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Distributions looking at LLVM

Distributions looking at LLVM

Posted Mar 22, 2012 13:13 UTC (Thu) by jwakely (guest, #60262)
Parent article: Distributions looking at LLVM

Clang doesn't have a C++ stdlib that works on GNU/Linux. I'm sure that could change, but it's unlikely to be a priority for Apple employees, and LLVM's libc++ is developed by and for Apple.

Switching a distro to use clang-with-libstdc++ doesn't remove the dependency on GCC but adds a dependency on a combination that isn't properly supported by the vendor of clang or by libstdc++ upstream. That combination is likely to be fragile without an influx of libstdc++ contributors who care about clang, so any distro making the switch would need to do the work themselves, rather than expecting upstream GCC maintainers to help a non-copyleft compiler steal our lunch.


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Distributions looking at LLVM

Posted Mar 29, 2012 12:47 UTC (Thu) by gowen (guest, #23914) [Link]

Absolutely, this was the showstopper for me, last time I tried clang. Any C++ header that (implicitly) included <type_traits> (IIRC) barfed on the fact that in the g++ headers these are implemented with use g++'s variadic macro support. That rules out (among other things) a fair few STL containers like <map>.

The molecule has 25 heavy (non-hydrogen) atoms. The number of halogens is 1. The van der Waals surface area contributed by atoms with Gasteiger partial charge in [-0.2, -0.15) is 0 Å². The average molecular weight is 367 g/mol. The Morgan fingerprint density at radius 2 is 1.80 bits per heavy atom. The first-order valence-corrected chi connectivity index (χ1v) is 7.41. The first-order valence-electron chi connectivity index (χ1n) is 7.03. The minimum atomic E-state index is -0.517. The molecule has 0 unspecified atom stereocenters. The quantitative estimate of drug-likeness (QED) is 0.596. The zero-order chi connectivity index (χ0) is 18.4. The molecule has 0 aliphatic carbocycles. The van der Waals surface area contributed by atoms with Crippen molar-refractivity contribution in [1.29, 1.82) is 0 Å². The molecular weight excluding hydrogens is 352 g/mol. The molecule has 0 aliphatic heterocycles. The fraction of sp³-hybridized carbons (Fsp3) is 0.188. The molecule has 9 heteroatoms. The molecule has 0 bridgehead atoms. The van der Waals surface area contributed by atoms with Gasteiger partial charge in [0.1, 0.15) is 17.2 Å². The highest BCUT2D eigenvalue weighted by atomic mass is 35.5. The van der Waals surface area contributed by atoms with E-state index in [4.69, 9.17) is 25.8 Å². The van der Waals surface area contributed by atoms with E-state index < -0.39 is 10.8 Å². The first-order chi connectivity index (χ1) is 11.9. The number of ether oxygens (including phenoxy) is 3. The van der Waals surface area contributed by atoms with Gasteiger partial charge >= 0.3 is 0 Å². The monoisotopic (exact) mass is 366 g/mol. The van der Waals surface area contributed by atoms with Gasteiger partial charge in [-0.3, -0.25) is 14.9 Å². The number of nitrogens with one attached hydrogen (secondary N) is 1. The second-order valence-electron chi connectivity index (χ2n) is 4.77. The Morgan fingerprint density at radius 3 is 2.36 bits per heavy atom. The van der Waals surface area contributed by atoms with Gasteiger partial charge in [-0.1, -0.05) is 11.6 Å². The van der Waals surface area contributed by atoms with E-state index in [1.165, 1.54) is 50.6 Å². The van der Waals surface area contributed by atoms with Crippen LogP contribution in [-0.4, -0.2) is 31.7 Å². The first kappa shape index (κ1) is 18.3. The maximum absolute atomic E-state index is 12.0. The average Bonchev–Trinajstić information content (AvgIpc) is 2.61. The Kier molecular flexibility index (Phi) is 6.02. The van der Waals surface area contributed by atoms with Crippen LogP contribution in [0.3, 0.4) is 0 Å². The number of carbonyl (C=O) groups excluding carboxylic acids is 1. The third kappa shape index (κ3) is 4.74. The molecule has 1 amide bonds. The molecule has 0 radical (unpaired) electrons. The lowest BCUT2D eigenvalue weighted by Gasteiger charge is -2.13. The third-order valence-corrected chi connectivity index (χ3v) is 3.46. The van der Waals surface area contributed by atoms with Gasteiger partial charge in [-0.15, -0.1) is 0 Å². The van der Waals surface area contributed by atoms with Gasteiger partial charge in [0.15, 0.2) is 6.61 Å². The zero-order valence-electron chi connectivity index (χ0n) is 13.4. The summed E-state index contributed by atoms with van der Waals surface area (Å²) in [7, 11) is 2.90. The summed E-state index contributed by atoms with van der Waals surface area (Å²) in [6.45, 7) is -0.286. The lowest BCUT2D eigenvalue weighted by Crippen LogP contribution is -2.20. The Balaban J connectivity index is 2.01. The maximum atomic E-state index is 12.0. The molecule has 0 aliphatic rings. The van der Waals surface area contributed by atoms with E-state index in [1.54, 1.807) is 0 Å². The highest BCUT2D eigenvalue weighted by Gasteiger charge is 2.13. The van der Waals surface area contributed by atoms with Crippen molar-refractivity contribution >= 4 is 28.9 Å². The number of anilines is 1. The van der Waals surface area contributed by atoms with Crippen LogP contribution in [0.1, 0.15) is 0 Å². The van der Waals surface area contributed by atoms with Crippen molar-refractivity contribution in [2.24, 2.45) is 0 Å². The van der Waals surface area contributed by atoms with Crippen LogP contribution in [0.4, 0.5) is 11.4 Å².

Distributions looking at LLVM

Posted Mar 29, 2012 20:15 UTC (Thu) by mathstuf (subscriber, #69389) [Link]

FYI, I'm using clang 3.1 (svn snapshot) just fine with Boost versions 1.44.0 through 1.49.0 (Python, Filesystem, Threads, Graph, and other libraries) and the codebase itself uses quite a few STL containers. I haven't tested 3.0 (older Boosts aren't compiling with GCC 4.7.0, so testing is harder) and 2.8 chokes on Boost.

Distributions looking at LLVM

Posted Mar 30, 2012 12:17 UTC (Fri) by jwakely (guest, #60262) [Link]

(I assume you mean variadic templates, not macros.)

Some time ago Fedora shipped a version of clang (2.8 IIRC) that was completely incompatible with the system GCC headers, which was silly - they should have shipped an older libstdc++ (alongside the system one) just for use by clang. Clang 3.0 and later has far fewer issues and work well with all but the very bleeding-edgiest libstdc++ headers.


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